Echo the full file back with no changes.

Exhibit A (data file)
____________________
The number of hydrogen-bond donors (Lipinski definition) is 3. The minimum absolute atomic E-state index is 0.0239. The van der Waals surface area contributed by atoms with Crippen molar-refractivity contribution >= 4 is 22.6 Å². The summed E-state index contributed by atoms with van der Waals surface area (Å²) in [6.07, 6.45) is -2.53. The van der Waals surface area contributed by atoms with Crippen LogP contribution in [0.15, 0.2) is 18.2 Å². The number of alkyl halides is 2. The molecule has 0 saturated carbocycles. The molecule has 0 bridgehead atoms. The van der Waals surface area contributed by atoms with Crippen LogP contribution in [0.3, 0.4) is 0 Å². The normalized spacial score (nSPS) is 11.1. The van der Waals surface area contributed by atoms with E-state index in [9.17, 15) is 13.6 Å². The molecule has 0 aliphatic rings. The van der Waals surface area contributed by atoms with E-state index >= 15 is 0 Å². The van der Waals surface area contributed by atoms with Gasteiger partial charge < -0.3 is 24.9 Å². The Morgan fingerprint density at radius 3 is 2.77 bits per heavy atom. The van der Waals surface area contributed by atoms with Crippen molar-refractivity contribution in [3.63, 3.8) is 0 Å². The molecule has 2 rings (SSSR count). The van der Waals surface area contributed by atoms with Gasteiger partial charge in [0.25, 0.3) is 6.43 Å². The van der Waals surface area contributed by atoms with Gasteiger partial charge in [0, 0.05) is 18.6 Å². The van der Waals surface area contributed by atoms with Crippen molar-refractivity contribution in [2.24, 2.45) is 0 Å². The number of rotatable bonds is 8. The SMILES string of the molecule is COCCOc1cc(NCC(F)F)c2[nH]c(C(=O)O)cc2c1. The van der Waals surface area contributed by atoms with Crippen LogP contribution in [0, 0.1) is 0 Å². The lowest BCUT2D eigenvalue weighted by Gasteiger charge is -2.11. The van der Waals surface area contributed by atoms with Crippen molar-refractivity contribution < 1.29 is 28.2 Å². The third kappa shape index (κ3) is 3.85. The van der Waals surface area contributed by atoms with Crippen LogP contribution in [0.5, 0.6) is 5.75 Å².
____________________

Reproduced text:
The number of hydrogen-bond donors (Lipinski definition) is 3. The minimum absolute atomic E-state index is 0.0239. The van der Waals surface area contributed by atoms with Crippen molar-refractivity contribution >= 4 is 22.6 Å². The summed E-state index contributed by atoms with van der Waals surface area (Å²) in [6.07, 6.45) is -2.53. The van der Waals surface area contributed by atoms with Crippen LogP contribution in [0.15, 0.2) is 18.2 Å². The number of alkyl halides is 2. The molecule has 0 saturated carbocycles. The molecule has 0 bridgehead atoms. The van der Waals surface area contributed by atoms with Crippen LogP contribution in [0.3, 0.4) is 0 Å². The normalized spacial score (nSPS) is 11.1. The van der Waals surface area contributed by atoms with E-state index in [9.17, 15) is 13.6 Å². The molecule has 0 aliphatic rings. The van der Waals surface area contributed by atoms with E-state index >= 15 is 0 Å². The van der Waals surface area contributed by atoms with Gasteiger partial charge < -0.3 is 24.9 Å². The Morgan fingerprint density at radius 3 is 2.77 bits per heavy atom. The van der Waals surface area contributed by atoms with Crippen molar-refractivity contribution in [3.63, 3.8) is 0 Å². The molecule has 2 rings (SSSR count). The van der Waals surface area contributed by atoms with Gasteiger partial charge in [0.25, 0.3) is 6.43 Å². The van der Waals surface area contributed by atoms with Gasteiger partial charge in [0, 0.05) is 18.6 Å². The van der Waals surface area contributed by atoms with Crippen molar-refractivity contribution in [2.24, 2.45) is 0 Å². The number of rotatable bonds is 8. The SMILES string of the molecule is COCCOc1cc(NCC(F)F)c2[nH]c(C(=O)O)cc2c1. The van der Waals surface area contributed by atoms with Crippen LogP contribution in [0, 0.1) is 0 Å². The lowest BCUT2D eigenvalue weighted by Gasteiger charge is -2.11. The van der Waals surface area contributed by atoms with Crippen molar-refractivity contribution < 1.29 is 28.2 Å². The third kappa shape index (κ3) is 3.85. The van der Waals surface area contributed by atoms with Crippen LogP contribution in [0.5, 0.6) is 5.75 Å².